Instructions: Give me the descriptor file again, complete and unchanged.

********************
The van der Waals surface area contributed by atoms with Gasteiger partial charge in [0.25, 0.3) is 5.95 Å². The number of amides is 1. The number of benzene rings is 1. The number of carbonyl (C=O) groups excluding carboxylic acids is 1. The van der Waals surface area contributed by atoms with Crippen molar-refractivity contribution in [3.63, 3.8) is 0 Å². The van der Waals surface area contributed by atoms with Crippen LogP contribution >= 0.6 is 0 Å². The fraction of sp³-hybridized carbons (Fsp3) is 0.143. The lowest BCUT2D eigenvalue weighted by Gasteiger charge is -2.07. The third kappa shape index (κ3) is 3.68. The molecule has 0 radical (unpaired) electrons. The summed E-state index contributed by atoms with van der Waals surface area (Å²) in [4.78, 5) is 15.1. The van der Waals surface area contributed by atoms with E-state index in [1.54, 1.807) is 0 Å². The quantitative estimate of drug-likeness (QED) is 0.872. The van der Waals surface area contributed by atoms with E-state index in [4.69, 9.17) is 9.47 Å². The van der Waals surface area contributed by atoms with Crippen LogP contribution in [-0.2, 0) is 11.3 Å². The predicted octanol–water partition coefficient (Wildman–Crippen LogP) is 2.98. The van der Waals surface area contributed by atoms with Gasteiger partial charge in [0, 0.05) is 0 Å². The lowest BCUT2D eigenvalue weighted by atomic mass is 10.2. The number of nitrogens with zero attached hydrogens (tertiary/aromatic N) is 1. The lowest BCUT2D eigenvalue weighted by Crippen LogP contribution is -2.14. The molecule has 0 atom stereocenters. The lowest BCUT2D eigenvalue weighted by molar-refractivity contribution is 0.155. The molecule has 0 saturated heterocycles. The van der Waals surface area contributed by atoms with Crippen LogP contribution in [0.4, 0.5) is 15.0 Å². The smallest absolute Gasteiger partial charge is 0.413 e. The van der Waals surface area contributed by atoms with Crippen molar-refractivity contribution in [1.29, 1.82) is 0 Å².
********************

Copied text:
The van der Waals surface area contributed by atoms with Gasteiger partial charge in [0.25, 0.3) is 5.95 Å². The number of amides is 1. The number of benzene rings is 1. The number of carbonyl (C=O) groups excluding carboxylic acids is 1. The van der Waals surface area contributed by atoms with Crippen molar-refractivity contribution in [3.63, 3.8) is 0 Å². The van der Waals surface area contributed by atoms with Crippen LogP contribution >= 0.6 is 0 Å². The fraction of sp³-hybridized carbons (Fsp3) is 0.143. The lowest BCUT2D eigenvalue weighted by Gasteiger charge is -2.07. The third kappa shape index (κ3) is 3.68. The molecule has 0 radical (unpaired) electrons. The summed E-state index contributed by atoms with van der Waals surface area (Å²) in [4.78, 5) is 15.1. The van der Waals surface area contributed by atoms with E-state index in [1.54, 1.807) is 0 Å². The quantitative estimate of drug-likeness (QED) is 0.872. The van der Waals surface area contributed by atoms with E-state index in [4.69, 9.17) is 9.47 Å². The van der Waals surface area contributed by atoms with Crippen LogP contribution in [-0.2, 0) is 11.3 Å². The predicted octanol–water partition coefficient (Wildman–Crippen LogP) is 2.98. The van der Waals surface area contributed by atoms with Gasteiger partial charge in [0, 0.05) is 0 Å². The lowest BCUT2D eigenvalue weighted by atomic mass is 10.2. The number of nitrogens with zero attached hydrogens (tertiary/aromatic N) is 1. The lowest BCUT2D eigenvalue weighted by Crippen LogP contribution is -2.14. The molecule has 0 atom stereocenters. The lowest BCUT2D eigenvalue weighted by molar-refractivity contribution is 0.155. The molecule has 0 saturated heterocycles. The van der Waals surface area contributed by atoms with Crippen LogP contribution in [0.4, 0.5) is 15.0 Å². The smallest absolute Gasteiger partial charge is 0.413 e. The van der Waals surface area contributed by atoms with Crippen molar-refractivity contribution in [1.29, 1.82) is 0 Å².